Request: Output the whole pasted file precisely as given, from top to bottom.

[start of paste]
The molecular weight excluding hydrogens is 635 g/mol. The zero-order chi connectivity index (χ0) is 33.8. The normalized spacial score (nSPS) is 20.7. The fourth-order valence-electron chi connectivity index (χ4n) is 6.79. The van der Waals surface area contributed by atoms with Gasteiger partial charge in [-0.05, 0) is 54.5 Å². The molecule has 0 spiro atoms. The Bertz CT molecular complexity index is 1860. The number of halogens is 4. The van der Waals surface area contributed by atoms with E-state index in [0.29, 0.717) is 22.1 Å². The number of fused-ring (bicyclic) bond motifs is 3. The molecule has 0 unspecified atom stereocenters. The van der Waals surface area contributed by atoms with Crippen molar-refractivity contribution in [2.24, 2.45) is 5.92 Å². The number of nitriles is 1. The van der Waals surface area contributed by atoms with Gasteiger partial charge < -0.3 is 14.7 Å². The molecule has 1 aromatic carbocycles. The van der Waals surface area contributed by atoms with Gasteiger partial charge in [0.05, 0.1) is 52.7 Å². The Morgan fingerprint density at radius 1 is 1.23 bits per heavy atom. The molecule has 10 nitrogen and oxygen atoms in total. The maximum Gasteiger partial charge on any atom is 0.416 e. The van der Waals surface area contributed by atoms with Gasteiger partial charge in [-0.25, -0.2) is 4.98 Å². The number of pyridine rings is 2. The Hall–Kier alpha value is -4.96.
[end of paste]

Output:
The molecular weight excluding hydrogens is 635 g/mol. The zero-order chi connectivity index (χ0) is 33.8. The normalized spacial score (nSPS) is 20.7. The fourth-order valence-electron chi connectivity index (χ4n) is 6.79. The van der Waals surface area contributed by atoms with Gasteiger partial charge in [-0.05, 0) is 54.5 Å². The molecule has 0 spiro atoms. The Bertz CT molecular complexity index is 1860. The number of halogens is 4. The van der Waals surface area contributed by atoms with E-state index in [0.29, 0.717) is 22.1 Å². The number of fused-ring (bicyclic) bond motifs is 3. The molecule has 0 unspecified atom stereocenters. The van der Waals surface area contributed by atoms with Crippen molar-refractivity contribution in [2.24, 2.45) is 5.92 Å². The number of nitriles is 1. The van der Waals surface area contributed by atoms with Gasteiger partial charge < -0.3 is 14.7 Å². The molecule has 1 aromatic carbocycles. The van der Waals surface area contributed by atoms with Gasteiger partial charge in [0.05, 0.1) is 52.7 Å². The Morgan fingerprint density at radius 1 is 1.23 bits per heavy atom. The molecule has 10 nitrogen and oxygen atoms in total. The maximum Gasteiger partial charge on any atom is 0.416 e. The van der Waals surface area contributed by atoms with Gasteiger partial charge in [-0.25, -0.2) is 4.98 Å². The number of pyridine rings is 2. The Hall–Kier alpha value is -4.96.